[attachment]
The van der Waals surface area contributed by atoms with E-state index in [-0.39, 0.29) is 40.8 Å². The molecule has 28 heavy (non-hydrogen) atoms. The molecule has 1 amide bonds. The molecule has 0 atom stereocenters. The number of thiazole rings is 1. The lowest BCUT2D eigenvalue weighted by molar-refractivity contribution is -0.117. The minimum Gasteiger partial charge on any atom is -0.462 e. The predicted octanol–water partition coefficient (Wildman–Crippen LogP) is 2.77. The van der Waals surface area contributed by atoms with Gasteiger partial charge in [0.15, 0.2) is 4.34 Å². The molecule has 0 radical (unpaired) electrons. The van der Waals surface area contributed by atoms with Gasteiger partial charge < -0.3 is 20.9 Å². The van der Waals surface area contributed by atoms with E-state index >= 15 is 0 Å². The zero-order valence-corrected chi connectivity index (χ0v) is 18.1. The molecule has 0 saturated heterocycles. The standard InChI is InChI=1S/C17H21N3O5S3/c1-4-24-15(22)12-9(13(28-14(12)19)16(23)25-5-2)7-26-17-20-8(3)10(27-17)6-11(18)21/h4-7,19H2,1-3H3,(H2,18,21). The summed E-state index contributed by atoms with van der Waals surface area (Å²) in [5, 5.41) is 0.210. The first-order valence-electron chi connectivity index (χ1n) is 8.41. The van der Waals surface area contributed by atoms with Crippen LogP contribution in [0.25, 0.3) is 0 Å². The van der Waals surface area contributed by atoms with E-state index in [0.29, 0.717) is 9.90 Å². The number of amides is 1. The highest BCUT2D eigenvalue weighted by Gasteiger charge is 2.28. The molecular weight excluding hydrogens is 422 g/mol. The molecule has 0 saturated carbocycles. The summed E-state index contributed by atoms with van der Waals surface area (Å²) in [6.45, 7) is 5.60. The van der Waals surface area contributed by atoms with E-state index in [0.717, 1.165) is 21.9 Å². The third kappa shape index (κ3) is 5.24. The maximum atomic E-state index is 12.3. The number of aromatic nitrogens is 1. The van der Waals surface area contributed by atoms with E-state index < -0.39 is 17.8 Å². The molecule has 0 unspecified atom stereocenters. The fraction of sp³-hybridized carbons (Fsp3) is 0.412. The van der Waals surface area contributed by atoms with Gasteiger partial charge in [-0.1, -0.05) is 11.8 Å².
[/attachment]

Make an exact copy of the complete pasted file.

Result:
The van der Waals surface area contributed by atoms with E-state index in [-0.39, 0.29) is 40.8 Å². The molecule has 28 heavy (non-hydrogen) atoms. The molecule has 1 amide bonds. The molecule has 0 atom stereocenters. The number of thiazole rings is 1. The lowest BCUT2D eigenvalue weighted by molar-refractivity contribution is -0.117. The minimum Gasteiger partial charge on any atom is -0.462 e. The predicted octanol–water partition coefficient (Wildman–Crippen LogP) is 2.77. The van der Waals surface area contributed by atoms with Gasteiger partial charge in [0.15, 0.2) is 4.34 Å². The molecule has 0 radical (unpaired) electrons. The van der Waals surface area contributed by atoms with Gasteiger partial charge < -0.3 is 20.9 Å². The van der Waals surface area contributed by atoms with E-state index >= 15 is 0 Å². The zero-order valence-corrected chi connectivity index (χ0v) is 18.1. The molecule has 0 saturated heterocycles. The standard InChI is InChI=1S/C17H21N3O5S3/c1-4-24-15(22)12-9(13(28-14(12)19)16(23)25-5-2)7-26-17-20-8(3)10(27-17)6-11(18)21/h4-7,19H2,1-3H3,(H2,18,21). The summed E-state index contributed by atoms with van der Waals surface area (Å²) in [5, 5.41) is 0.210. The first-order valence-electron chi connectivity index (χ1n) is 8.41. The van der Waals surface area contributed by atoms with Crippen LogP contribution in [0.25, 0.3) is 0 Å². The van der Waals surface area contributed by atoms with E-state index in [0.29, 0.717) is 9.90 Å². The number of amides is 1. The highest BCUT2D eigenvalue weighted by Gasteiger charge is 2.28. The molecular weight excluding hydrogens is 422 g/mol. The molecule has 0 saturated carbocycles. The summed E-state index contributed by atoms with van der Waals surface area (Å²) in [6.45, 7) is 5.60. The van der Waals surface area contributed by atoms with E-state index in [0.717, 1.165) is 21.9 Å². The third kappa shape index (κ3) is 5.24. The maximum atomic E-state index is 12.3. The number of aromatic nitrogens is 1. The van der Waals surface area contributed by atoms with E-state index < -0.39 is 17.8 Å². The molecule has 0 unspecified atom stereocenters. The fraction of sp³-hybridized carbons (Fsp3) is 0.412. The van der Waals surface area contributed by atoms with Gasteiger partial charge in [-0.1, -0.05) is 11.8 Å².